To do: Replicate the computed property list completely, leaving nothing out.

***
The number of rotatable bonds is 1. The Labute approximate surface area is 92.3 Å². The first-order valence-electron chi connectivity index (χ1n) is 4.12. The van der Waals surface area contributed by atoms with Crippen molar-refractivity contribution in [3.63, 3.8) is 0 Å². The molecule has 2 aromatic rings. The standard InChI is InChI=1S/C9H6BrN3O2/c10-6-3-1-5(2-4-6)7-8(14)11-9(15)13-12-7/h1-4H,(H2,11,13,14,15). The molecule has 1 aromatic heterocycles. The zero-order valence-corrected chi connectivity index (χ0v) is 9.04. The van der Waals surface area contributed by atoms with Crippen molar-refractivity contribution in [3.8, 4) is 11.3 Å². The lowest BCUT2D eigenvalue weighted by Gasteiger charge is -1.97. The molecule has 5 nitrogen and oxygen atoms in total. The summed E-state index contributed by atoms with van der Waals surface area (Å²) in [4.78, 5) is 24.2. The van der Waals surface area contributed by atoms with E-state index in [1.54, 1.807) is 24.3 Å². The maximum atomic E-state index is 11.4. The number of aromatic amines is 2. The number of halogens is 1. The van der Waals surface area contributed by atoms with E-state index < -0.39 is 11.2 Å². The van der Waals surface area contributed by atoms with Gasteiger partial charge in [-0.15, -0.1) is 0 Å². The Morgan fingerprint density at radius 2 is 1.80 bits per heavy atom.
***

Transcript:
The number of rotatable bonds is 1. The Labute approximate surface area is 92.3 Å². The first-order valence-electron chi connectivity index (χ1n) is 4.12. The van der Waals surface area contributed by atoms with Crippen molar-refractivity contribution in [3.63, 3.8) is 0 Å². The molecule has 2 aromatic rings. The standard InChI is InChI=1S/C9H6BrN3O2/c10-6-3-1-5(2-4-6)7-8(14)11-9(15)13-12-7/h1-4H,(H2,11,13,14,15). The molecule has 1 aromatic heterocycles. The zero-order valence-corrected chi connectivity index (χ0v) is 9.04. The van der Waals surface area contributed by atoms with Crippen molar-refractivity contribution in [3.8, 4) is 11.3 Å². The lowest BCUT2D eigenvalue weighted by Gasteiger charge is -1.97. The molecule has 5 nitrogen and oxygen atoms in total. The summed E-state index contributed by atoms with van der Waals surface area (Å²) in [4.78, 5) is 24.2. The van der Waals surface area contributed by atoms with E-state index in [1.54, 1.807) is 24.3 Å². The maximum atomic E-state index is 11.4. The number of aromatic amines is 2. The number of halogens is 1. The van der Waals surface area contributed by atoms with E-state index < -0.39 is 11.2 Å². The van der Waals surface area contributed by atoms with Gasteiger partial charge in [-0.15, -0.1) is 0 Å². The Morgan fingerprint density at radius 2 is 1.80 bits per heavy atom.